Driving is essential
Eric Ehst, Executive Director
If you live in Sun Lakes or south Chandler you know how important driving is. There’s virtually no other way to get around. We have no public transportation. Most of us are in areas with no Dial-a-Ride service. Even if it’s available, it’s inconvenient. Taxis are expensive and they won’t wait while you are at your doctor’s appointment or in the grocery store. Driving is the only reasonable way to get around to the essential destinations in our lives.
For more and more of us this indispensable mode of transportation (driving) is becoming difficult or impossible. Although we’ve been driving our entire lives, things are changing. We no longer see as well and cannot safely drive at night. We are uncomfortable driving on freeways or outside our local community. We have physical limitations or memory lapses. Eventually we have to give up the car keys altogether. What a loss of freedom and independence. How do we get to the doctor; get groceries; get to the weekly bridge game? I know that many of you can relate to this. You may be in this boat yourself, or surely you know a relative or friend in this position.
This is where Neighbors Who Care comes in. The most essential service our volunteers perform, the one that started our organization over 20 years ago, is providing indispensable transportation to their neighbors who can no longer drive themselves. In 2015 our caring volunteers took frail, non-driving, community members to almost 4000 vital medical appointments. Many of those trips were for lifesaving dialysis or chemotherapy treatment. They also took people shopping or on essential errands 1500 times, in some cases shopping for neighbors who are too infirm to leave the house.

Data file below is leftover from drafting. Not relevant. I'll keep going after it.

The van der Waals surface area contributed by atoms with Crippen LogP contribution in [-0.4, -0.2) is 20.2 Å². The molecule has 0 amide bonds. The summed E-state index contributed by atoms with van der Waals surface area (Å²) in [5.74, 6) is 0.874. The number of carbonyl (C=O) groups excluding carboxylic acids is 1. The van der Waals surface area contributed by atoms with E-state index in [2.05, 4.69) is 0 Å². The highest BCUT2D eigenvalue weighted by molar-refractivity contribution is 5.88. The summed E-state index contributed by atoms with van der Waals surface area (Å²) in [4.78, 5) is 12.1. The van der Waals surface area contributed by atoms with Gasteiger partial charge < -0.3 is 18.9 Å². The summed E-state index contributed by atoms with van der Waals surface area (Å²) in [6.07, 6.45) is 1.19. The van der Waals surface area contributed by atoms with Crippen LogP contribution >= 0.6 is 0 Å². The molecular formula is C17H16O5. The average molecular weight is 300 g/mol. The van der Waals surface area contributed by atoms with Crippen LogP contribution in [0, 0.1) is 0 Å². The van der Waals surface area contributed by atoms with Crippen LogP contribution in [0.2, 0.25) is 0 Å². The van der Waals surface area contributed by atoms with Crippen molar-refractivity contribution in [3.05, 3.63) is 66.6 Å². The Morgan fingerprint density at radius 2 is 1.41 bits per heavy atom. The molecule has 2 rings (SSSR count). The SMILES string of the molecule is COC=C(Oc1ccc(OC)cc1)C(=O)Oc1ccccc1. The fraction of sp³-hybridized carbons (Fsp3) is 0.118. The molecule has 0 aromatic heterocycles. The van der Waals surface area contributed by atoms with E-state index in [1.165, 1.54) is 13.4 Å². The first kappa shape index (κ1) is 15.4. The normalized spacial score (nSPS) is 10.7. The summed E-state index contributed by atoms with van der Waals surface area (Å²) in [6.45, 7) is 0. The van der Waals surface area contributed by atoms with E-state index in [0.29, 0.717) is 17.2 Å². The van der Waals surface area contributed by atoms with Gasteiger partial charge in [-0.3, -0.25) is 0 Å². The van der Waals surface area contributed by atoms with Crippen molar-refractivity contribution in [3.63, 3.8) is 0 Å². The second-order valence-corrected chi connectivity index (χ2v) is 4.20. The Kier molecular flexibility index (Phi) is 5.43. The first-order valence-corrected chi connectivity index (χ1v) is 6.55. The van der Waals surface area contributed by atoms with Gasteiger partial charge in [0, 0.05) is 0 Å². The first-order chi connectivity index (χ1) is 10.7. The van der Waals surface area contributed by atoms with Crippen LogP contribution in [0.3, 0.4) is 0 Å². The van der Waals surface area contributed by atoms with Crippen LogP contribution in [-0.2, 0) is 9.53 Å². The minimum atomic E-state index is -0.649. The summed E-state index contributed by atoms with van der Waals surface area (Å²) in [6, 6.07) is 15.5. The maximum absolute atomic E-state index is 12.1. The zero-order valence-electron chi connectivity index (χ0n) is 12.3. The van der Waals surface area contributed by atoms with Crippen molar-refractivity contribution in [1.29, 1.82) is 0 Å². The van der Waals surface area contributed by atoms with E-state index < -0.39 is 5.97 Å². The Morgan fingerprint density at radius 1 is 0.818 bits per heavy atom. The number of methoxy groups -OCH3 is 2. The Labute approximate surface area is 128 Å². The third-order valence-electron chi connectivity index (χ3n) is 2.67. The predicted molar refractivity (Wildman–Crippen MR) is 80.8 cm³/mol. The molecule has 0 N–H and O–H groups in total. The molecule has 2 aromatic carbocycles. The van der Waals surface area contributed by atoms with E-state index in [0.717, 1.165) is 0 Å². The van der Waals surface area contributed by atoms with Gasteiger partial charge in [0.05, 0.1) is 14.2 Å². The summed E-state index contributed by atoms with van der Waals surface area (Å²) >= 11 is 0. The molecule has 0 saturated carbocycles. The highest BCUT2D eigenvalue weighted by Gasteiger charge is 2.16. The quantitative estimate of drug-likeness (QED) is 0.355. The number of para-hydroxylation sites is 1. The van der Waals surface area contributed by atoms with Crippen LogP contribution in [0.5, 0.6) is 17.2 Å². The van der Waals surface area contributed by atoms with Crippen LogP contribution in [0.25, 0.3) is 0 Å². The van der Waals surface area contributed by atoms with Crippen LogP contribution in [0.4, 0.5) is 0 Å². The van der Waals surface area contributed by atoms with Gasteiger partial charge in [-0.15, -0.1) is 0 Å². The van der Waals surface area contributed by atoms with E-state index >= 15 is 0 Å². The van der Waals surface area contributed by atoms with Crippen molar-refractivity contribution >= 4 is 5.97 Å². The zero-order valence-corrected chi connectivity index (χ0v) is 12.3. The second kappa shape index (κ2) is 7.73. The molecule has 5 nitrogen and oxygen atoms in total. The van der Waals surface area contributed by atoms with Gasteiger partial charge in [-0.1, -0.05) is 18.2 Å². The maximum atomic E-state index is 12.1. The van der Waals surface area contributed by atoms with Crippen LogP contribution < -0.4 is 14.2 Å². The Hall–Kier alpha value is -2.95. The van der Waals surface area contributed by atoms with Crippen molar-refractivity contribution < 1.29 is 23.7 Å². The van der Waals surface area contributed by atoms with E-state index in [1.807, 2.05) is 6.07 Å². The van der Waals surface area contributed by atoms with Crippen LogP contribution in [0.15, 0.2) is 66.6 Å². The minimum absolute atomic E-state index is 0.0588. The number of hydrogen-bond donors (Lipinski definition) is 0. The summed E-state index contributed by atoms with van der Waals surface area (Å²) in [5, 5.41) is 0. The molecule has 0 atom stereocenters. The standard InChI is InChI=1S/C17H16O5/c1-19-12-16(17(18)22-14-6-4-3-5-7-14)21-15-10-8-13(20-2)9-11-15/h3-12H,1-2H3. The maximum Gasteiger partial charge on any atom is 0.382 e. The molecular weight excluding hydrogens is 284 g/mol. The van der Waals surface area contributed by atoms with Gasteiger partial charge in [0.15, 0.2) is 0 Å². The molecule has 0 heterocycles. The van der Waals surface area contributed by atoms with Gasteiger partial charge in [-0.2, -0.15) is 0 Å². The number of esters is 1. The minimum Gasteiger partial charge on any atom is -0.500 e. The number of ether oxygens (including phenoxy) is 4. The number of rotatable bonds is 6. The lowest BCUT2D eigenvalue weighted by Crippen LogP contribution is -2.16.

If you can imagine being stuck at home, unable to get to the doctor or the grocery store; if you can sympathize with your less mobile neighbors; if you have a driver’s license and a little time, we need your help. Volunteering with Neighbors Who Care is easy, comes with no preset time commitment, and is spiritually rewarding. The people you assist are friendly and tremendously grateful for your help. Our volunteers regularly tell us that the rewards are more than worth the little time and gasoline it takes to make someone’s day and to keep them healthy and independent.
As an added service to the community, Neighbors Who Care partners with AARP to host a monthly Senior Driver Safety Class at our office (second Thursday of the month). Sign up to learn how our driving skills change as we age; catch up on changes to the rules of the road; and get a discount off your car insurance.
To volunteer, sign up for the class, refer a friend, relative, or neighbor who may need a little help living independently, or just to find out more, call us at 480-895-7133 or visit www.NeighborsWhoCare.com.